The campaign was hoping to use this journey abroad to muffle the outcry over tax returns and set up the vice-presidential pick, but now even the most partisan Republican has to wonder how many consecutive blows to the head their candidate can take without visible bruising. Need to line up a platoon of makeup artists for Tampa.
Britain, Israel and Poland. Not what you call the Group of Death. Those aren’t the tough ones, Mitt. Got to rate their collective degree of difficulty in diplomatic terms at about a negative 2. But one thing you got to give him — at least he stuck his dismount.
- Romney horse Rafalca returns for Olympics dressage (3news.co.nz)
- Ann Romney’s horse won’t win an Olympic medal (news.yahoo.com)
- Romney-owned Rafalca’s Olympic run ends (nbcolympics.com)
- Romney horse Rafalca returns for Olympics dressage (metronews.ca)
- Romney horse Rafalca returns for Olympics dressage (nbcsports.msnbc.com)
- Romney horse Rafalca returns for Olympics dressage (miamiherald.com)
- Horse of Mitt Romney’s wife eliminated from Olympics team dressage (guardian.co.uk)
- Romney horse Rafalca returns for Olympics dressage (oddonion.com)
- Romney horse Rafalca returns for Olympics dressage (seattletimes.nwsource.com)
- Photos: Rafalca competes in London (politicalticker.blogs.cnn.com)
Who, What, Why: Why are US athletes taxed on Olympic medal wins?
The sweet taste of Olympic victory for US swimmers Ryan Lochte (l) and Michael Phelps (r)
US medal-winning athletes at the Olympics have to pay tax on their prize money – something which is proving controversial in the US. But why are athletes from the US taxed when others are not?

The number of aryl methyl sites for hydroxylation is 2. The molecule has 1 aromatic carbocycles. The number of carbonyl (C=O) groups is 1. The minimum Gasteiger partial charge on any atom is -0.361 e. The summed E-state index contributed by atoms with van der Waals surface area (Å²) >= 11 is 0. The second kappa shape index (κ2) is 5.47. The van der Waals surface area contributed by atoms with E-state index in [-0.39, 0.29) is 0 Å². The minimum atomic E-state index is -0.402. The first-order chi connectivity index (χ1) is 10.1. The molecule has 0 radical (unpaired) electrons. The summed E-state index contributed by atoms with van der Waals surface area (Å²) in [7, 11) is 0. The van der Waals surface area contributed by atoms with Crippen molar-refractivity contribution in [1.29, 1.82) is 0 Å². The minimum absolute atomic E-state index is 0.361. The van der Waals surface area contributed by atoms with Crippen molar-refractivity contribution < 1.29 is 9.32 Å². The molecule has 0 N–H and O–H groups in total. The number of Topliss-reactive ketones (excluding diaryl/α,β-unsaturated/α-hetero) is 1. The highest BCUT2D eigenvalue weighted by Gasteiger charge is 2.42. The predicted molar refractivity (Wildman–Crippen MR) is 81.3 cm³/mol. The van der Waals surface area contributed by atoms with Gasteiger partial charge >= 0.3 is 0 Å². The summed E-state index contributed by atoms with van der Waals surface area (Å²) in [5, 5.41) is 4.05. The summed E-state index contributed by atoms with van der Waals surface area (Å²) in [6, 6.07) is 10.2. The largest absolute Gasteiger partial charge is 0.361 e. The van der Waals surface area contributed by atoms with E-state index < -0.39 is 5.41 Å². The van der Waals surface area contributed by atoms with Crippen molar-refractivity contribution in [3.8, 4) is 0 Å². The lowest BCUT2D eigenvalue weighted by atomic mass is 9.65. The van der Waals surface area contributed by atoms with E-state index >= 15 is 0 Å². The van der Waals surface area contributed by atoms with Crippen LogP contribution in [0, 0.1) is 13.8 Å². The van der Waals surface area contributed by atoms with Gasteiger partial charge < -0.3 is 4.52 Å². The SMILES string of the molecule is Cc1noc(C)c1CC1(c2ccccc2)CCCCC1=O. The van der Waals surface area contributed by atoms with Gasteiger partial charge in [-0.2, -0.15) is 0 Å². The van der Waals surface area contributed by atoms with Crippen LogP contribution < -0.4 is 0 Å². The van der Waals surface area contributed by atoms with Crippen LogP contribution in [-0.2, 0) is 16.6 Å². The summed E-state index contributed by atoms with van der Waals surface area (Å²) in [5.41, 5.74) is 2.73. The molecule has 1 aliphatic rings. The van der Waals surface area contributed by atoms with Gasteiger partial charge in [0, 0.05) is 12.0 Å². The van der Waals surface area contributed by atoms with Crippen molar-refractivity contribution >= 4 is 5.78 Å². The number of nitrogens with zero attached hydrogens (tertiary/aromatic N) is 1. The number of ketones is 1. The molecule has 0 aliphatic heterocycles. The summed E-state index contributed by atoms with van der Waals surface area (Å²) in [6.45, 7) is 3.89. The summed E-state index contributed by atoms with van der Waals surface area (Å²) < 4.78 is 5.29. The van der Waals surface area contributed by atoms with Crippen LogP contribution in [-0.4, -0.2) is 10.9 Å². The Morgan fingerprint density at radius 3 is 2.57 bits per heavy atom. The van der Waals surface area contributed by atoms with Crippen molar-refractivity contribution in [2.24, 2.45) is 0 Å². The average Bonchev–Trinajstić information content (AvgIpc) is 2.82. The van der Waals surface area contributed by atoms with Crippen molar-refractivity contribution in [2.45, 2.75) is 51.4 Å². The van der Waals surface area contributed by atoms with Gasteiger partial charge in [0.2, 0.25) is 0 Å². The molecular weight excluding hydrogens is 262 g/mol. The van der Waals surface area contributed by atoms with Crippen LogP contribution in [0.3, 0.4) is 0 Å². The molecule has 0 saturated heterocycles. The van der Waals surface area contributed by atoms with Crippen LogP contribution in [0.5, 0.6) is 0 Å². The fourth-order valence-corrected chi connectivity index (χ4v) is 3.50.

The US is right up there in the medals table, and has produced some of the finest displays in the Olympics so far.
Michael Phelps has broken the record for most Olympic medals ever, and16-year-old rising star Gabby Douglas has won the all-round gold in the gymnastics – the first African-American woman to do so.
So the US is feeling pretty proud of its athletes right now. But not everyone is happy to hear that their Olympic medal-winning athletes are being taxed on their medal prize money.
Athletes are effectively being punished for their success, argues Florida Senator Marco Rubio, a Republican, who introduced a bill earlier this week that would eliminate tax on Olympic medals and prize money.
“Athletes representing our nation overseas in the Olympics shouldn’t have to worry about an extra tax bill waiting for them back home,” said Rubio.
This, he said, is an example of the “madness” of the US tax system, which he called a “complicated and burdensome mess”.